How China’s one child policy is affecting my family life in Europe

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My husband was born in 1981 in Beijing. Back in those days, the one-child policy was something new, and especially in the capital where the enforcing of this policy was very strict.

My mother-in-law had to prove to her dānwèi, her work unit, that she in fact had not gotten pregnant when that time of the month came. But as people’s lives go, she really wanted to have another baby, and nature ran it’s course. When she couldn’t provide the evidence of her monthly flow, she was given a choice: keep the baby but lose her job, or keep her job but lose the baby. As she and my father-in-law had met at work, this would mean both of them losing their jobs, thus not being able to provide for the desired family of four. The choice was made quickly and with regret. My husband remained an only child.

It’s almost four decades later, and now we have encountered one of the many side-effects of China’s one child policy.

Should we stay or should we go?

After having lived together in China for six years, my husband and I have decided that it’s time to move to Europe. There are many reasons for this, which I could fill a totally different blog post with. The main reason being that we are a little family of three ourselves now, and we feel the environment in Europe is better suited to raise a child. We’re both looking forward to what for my husband will be a new start, and for me a return back home.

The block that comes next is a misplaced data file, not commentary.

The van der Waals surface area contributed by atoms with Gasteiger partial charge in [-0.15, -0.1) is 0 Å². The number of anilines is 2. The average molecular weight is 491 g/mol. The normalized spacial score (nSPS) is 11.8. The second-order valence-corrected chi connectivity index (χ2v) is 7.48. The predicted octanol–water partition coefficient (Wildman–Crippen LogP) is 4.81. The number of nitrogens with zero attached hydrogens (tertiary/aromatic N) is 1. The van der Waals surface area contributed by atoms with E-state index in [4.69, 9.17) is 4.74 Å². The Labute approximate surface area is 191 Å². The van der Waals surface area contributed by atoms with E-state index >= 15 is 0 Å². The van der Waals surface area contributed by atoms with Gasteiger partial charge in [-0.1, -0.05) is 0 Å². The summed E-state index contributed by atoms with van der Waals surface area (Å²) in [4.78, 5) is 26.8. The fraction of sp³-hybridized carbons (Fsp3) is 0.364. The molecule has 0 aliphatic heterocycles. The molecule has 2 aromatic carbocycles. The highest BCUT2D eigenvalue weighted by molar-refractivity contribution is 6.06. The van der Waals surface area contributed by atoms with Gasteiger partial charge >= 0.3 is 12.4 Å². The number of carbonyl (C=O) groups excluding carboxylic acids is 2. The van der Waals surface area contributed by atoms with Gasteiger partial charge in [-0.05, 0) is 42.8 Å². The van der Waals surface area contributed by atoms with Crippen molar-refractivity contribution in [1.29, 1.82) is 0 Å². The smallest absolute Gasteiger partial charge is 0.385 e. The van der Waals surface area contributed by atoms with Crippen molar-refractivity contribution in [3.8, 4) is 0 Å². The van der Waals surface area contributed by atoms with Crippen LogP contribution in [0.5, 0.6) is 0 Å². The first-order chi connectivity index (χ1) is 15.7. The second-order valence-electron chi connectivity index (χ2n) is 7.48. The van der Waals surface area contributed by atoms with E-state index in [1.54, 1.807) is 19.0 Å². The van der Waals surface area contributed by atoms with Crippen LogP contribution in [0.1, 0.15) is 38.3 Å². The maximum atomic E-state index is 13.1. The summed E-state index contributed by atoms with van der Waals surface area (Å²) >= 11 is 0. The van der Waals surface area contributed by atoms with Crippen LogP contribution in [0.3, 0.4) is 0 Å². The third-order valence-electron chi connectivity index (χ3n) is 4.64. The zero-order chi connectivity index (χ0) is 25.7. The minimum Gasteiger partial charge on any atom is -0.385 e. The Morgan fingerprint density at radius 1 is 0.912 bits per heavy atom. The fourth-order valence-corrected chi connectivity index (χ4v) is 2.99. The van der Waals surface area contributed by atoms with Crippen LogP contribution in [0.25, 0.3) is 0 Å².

There is just one thing that darkens our upcoming adventure: my father-in-law passed away ten years ago, leaving my mother-in-law widowed. This means that if my husband emigrates, he leaves behind an aging, lonely mother.

The importance of filial piety

I’m sure we will make this work, after all moving to Europe doesn’t mean we won’t be able to see my mother-in-law ever again, and she can visit us for longer stretches of time as well. She’s actually looking forward to seeing another continent for the first time in her life and has already applied for a passport.

But still, as a Chinese man who strongly believes in filial piety, this poses an almost impossible dillema for my husband. As a good son he wants to take good care of his mother, especially as she has to miss the support of a husband. And as the loving husband he is himself, he wants to live in the environment that we feel is best for our family. He says that if he would have had a brother or sister he wouldn’t feel as bad about leaving China, as he would know his mother would be taken care of. But due to my husband being born right when the one-child policy was enforced strictly, this sibling is missing. Thus putting all the burden on my husband alone.

Who would have thought that the one-child policy would be affecting the decisions half-Chinese families make for their future? It’s something I’m sure they didn’t foresee when they implemented the policy back in the 1980’s.

Judith in China

Judith in China